First, a conflict of expertise with audience members in terms of producing media content, including writing and filming, has led producers and journalists to adhere to a broadcasting logic of restricting control of media production to a specific group of people with journalistic expertise and skills (as illustrated in figure 1).13 Empirical findings of newsroom culture have demonstrated that journalists do consider digital opportunities for participation of media users relevant for both marketing and democratic purposes (although often prioritizing the latter, see below).14 At the same time, they do not regard media content created by media users as being of an equal standard in comparison to the news content they produce.15 This reasoning, interpreted by some as a self-preserving strategy of elite expertise against the do-it-yourself culture of the digital age,16 becomes problematic especially when adopted by media professionals to have “a monopolistic claim on expertise in communicating ‘truth’ about the world”.17 On the other hand, independence of journalists and their final say on news content are still at the heart of the trustee model of journalism, ensuring quality content and a watchdog function in society.18 Moreover, audience research shows that media users frequently prefer good quality content made by professionals and do not always have the desire to participate (see also below).19

Second, audience participation becomes complicated when there is a discrepancy between the levels of participation promised and the actual conditions created. A lack of transparency and expectation management about the actual use of their input can create frustration with media users. For example, when participation is seemingly invited in the production stage but is only allowed after distribution (e.g. there is a call to comment upon or share content after the PSM program is disseminated). Or, when participation is asked in the distribution phase, but there are no sufficient resources to follow-up on these comments (referred to as ‘no follow-up’ in figure 1).20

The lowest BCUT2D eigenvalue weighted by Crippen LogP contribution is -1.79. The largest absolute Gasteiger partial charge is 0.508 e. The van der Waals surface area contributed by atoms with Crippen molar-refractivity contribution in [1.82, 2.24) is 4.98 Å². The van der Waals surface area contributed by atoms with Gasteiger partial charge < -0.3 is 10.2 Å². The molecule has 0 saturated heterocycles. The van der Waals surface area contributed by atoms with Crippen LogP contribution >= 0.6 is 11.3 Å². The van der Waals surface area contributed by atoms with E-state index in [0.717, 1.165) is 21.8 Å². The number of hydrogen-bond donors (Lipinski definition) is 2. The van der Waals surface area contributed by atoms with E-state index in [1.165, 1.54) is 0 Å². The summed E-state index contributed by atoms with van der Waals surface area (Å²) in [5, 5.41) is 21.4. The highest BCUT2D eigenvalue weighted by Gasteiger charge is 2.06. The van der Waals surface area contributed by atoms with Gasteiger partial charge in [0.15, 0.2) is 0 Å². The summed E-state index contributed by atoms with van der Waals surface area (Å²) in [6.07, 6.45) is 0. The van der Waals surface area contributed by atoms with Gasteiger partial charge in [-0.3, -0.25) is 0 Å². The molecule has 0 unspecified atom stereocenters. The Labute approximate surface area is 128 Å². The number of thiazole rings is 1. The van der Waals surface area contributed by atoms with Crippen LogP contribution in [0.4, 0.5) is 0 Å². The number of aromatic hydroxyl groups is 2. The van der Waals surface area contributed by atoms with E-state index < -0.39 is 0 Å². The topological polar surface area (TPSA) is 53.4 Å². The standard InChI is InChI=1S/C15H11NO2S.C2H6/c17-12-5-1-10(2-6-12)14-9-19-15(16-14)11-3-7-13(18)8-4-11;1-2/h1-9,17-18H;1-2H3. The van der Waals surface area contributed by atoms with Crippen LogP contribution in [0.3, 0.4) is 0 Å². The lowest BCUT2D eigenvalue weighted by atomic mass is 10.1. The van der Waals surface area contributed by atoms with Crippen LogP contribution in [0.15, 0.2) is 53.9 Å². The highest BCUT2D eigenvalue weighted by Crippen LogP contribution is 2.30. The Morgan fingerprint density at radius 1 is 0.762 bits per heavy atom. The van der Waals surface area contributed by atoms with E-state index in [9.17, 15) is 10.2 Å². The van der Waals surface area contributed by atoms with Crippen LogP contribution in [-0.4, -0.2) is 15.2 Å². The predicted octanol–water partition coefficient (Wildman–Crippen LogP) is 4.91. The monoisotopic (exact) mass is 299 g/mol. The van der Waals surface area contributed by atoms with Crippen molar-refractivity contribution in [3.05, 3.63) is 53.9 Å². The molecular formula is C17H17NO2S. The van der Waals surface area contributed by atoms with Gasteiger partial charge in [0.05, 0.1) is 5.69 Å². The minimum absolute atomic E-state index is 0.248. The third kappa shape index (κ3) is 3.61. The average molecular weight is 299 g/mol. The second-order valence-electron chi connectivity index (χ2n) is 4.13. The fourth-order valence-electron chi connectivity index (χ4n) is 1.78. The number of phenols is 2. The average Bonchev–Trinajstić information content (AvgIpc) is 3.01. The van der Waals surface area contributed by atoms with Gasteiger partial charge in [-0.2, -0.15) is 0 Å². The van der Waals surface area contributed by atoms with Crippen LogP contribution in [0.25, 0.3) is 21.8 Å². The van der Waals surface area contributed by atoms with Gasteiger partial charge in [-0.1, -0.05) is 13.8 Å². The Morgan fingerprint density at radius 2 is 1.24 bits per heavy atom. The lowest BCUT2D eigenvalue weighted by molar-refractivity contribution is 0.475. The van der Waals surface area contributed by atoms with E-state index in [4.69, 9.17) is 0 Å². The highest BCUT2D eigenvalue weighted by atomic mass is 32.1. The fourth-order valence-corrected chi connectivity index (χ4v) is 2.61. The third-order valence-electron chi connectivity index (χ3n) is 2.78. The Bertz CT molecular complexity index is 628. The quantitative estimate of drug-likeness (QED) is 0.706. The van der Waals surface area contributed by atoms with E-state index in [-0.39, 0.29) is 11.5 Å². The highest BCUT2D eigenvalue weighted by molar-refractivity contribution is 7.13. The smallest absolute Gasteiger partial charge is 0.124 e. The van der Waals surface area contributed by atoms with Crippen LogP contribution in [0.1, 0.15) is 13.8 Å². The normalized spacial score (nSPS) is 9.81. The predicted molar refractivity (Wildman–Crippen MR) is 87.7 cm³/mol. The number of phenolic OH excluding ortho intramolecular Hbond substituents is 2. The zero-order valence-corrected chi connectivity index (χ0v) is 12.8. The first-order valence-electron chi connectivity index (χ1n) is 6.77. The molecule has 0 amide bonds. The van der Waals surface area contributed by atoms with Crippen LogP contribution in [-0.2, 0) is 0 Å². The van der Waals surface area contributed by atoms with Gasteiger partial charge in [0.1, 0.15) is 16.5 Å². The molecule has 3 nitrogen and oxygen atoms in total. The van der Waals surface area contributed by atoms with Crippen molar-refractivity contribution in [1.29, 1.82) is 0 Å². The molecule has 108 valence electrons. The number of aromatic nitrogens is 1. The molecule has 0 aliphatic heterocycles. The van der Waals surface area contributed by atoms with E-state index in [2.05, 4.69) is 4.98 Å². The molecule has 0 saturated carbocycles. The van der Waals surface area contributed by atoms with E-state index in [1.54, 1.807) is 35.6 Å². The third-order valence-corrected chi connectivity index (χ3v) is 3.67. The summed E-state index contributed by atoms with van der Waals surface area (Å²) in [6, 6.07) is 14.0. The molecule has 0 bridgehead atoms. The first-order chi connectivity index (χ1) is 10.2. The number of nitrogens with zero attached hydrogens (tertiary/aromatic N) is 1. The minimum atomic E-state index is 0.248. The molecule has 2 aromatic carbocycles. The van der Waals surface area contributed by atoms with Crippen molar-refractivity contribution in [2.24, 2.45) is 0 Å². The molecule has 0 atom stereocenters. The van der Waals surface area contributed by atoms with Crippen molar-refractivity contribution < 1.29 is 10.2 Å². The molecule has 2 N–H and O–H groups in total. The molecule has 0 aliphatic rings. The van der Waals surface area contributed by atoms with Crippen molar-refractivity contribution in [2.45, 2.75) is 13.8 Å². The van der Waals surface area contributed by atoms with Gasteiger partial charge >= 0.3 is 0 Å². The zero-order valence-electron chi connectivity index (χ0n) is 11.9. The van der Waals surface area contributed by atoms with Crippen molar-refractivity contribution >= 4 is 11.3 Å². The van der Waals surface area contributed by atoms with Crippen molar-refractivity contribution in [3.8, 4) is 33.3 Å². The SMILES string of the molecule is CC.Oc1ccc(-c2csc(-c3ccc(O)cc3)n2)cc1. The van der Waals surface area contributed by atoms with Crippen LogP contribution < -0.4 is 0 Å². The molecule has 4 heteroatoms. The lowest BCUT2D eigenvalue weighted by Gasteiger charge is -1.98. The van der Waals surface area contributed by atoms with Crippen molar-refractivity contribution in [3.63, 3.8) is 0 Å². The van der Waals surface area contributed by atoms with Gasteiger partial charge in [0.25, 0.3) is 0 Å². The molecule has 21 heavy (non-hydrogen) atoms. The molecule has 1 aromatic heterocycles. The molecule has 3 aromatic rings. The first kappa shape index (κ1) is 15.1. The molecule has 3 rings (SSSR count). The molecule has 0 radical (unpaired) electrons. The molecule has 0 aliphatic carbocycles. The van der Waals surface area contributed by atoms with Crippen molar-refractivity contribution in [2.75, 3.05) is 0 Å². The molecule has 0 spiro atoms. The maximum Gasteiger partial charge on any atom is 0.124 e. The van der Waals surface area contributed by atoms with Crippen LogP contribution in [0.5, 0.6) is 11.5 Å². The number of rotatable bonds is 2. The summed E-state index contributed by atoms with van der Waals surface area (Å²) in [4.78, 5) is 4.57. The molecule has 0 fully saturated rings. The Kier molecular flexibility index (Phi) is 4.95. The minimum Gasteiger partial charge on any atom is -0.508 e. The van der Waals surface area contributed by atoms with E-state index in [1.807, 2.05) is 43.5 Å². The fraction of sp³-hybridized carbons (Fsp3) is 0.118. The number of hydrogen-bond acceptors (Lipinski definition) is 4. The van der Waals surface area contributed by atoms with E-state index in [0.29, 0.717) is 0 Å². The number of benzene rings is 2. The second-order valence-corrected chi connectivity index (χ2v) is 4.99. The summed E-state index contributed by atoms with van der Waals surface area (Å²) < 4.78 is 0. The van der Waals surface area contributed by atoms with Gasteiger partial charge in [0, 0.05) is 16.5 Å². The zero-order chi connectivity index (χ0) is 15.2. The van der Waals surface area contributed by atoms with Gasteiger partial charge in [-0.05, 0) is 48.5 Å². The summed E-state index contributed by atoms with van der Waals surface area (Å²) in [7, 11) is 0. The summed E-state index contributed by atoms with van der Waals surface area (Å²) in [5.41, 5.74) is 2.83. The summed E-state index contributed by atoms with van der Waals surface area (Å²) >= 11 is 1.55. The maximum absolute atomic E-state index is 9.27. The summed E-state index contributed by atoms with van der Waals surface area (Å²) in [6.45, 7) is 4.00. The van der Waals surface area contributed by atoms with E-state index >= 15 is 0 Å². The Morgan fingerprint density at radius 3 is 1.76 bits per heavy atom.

Third, audience participation in production and distribution of PSM programs often remains media-centric; it is implemented to keep audiences engaged with media but does not encourage them to become active participants in society.21 However, a public broadcaster’s democratic task is meant to foster more active participation in society. This conflict can be explained by the fact that, due to a lack in vision, participation is frequently adopted in ways that are most convenient for PSM producers. Rather than to foster audience empowerment, they use it as a strategic means to face the challenges of the digital age (e.g., audience retention). For example, second screen apps are implemented to reinforce users’ loyalty or to get a better grip on content preferences but not to achieve societal goals such as increasing diversity.22 Enli demonstrated that BBC and Scandinavian public broadcasters SVT and NRK mainly implemented audience participation to gain institutional legitimacy.23

Of course, not all prior participatory projects of public broadcasters have been marketing attempts. Some had a clear vision and societal objectives in mind, such as ABC’s (Australian Broadcasting Corporation) New Beginnings project aimed at cultural diversity.24 Other participatory projects, in turn, were initially marketing-driven, but engaged in more societal goals over the course of the project, or wanted to achieve both.25 For example, VRT’s current affairs program Vranckx initially aimed to increase audience appeal by creating an online community, but media producers became concerned of more democratic PSM objectives such as decreasing polarization and including different perspectives throughout the project.26 This also shows that more minimal forms of participation, such as interaction in an online community, can foster societal goals equally well as some more elaborate forms of audience participation in media production.27